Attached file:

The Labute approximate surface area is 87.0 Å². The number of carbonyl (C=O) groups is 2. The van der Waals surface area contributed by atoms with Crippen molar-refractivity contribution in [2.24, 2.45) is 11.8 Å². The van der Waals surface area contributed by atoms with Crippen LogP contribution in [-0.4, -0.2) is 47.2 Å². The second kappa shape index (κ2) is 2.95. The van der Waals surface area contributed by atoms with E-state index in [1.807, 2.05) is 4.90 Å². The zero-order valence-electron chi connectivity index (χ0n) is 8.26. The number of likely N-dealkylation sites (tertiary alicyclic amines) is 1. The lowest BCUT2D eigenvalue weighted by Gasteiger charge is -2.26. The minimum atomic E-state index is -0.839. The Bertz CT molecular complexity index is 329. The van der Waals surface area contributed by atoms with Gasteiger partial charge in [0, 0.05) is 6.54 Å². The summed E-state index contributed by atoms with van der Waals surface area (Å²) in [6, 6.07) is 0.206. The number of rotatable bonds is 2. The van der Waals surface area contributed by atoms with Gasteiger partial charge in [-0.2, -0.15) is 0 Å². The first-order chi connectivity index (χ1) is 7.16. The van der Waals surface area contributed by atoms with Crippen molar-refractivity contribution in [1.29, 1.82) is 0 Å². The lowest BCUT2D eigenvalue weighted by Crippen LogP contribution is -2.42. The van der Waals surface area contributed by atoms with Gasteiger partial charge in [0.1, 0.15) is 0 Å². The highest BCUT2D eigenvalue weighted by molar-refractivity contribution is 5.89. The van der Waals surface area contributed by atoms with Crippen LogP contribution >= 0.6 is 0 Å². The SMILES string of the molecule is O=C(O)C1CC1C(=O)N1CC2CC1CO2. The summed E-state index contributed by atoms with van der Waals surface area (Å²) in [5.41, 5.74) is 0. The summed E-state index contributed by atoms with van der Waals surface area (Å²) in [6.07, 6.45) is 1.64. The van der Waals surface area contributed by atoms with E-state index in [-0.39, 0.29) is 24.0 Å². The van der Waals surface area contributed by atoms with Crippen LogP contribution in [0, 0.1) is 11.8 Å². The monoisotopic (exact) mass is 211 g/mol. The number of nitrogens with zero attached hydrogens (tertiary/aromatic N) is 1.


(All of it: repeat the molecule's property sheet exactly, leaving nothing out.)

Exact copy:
The Labute approximate surface area is 87.0 Å². The number of carbonyl (C=O) groups is 2. The van der Waals surface area contributed by atoms with Crippen molar-refractivity contribution in [2.24, 2.45) is 11.8 Å². The van der Waals surface area contributed by atoms with Crippen LogP contribution in [-0.4, -0.2) is 47.2 Å². The second kappa shape index (κ2) is 2.95. The van der Waals surface area contributed by atoms with E-state index in [1.807, 2.05) is 4.90 Å². The zero-order valence-electron chi connectivity index (χ0n) is 8.26. The number of likely N-dealkylation sites (tertiary alicyclic amines) is 1. The lowest BCUT2D eigenvalue weighted by Gasteiger charge is -2.26. The minimum atomic E-state index is -0.839. The Bertz CT molecular complexity index is 329. The van der Waals surface area contributed by atoms with Gasteiger partial charge in [0, 0.05) is 6.54 Å². The summed E-state index contributed by atoms with van der Waals surface area (Å²) in [6, 6.07) is 0.206. The number of rotatable bonds is 2. The van der Waals surface area contributed by atoms with Gasteiger partial charge in [-0.2, -0.15) is 0 Å². The first-order chi connectivity index (χ1) is 7.16. The van der Waals surface area contributed by atoms with Crippen molar-refractivity contribution in [1.29, 1.82) is 0 Å². The lowest BCUT2D eigenvalue weighted by Crippen LogP contribution is -2.42. The van der Waals surface area contributed by atoms with Gasteiger partial charge in [0.1, 0.15) is 0 Å². The highest BCUT2D eigenvalue weighted by molar-refractivity contribution is 5.89. The van der Waals surface area contributed by atoms with Crippen LogP contribution >= 0.6 is 0 Å². The SMILES string of the molecule is O=C(O)C1CC1C(=O)N1CC2CC1CO2. The summed E-state index contributed by atoms with van der Waals surface area (Å²) in [5.41, 5.74) is 0. The summed E-state index contributed by atoms with van der Waals surface area (Å²) in [6.07, 6.45) is 1.64. The van der Waals surface area contributed by atoms with E-state index in [-0.39, 0.29) is 24.0 Å². The van der Waals surface area contributed by atoms with Crippen LogP contribution in [0, 0.1) is 11.8 Å². The monoisotopic (exact) mass is 211 g/mol. The number of nitrogens with zero attached hydrogens (tertiary/aromatic N) is 1.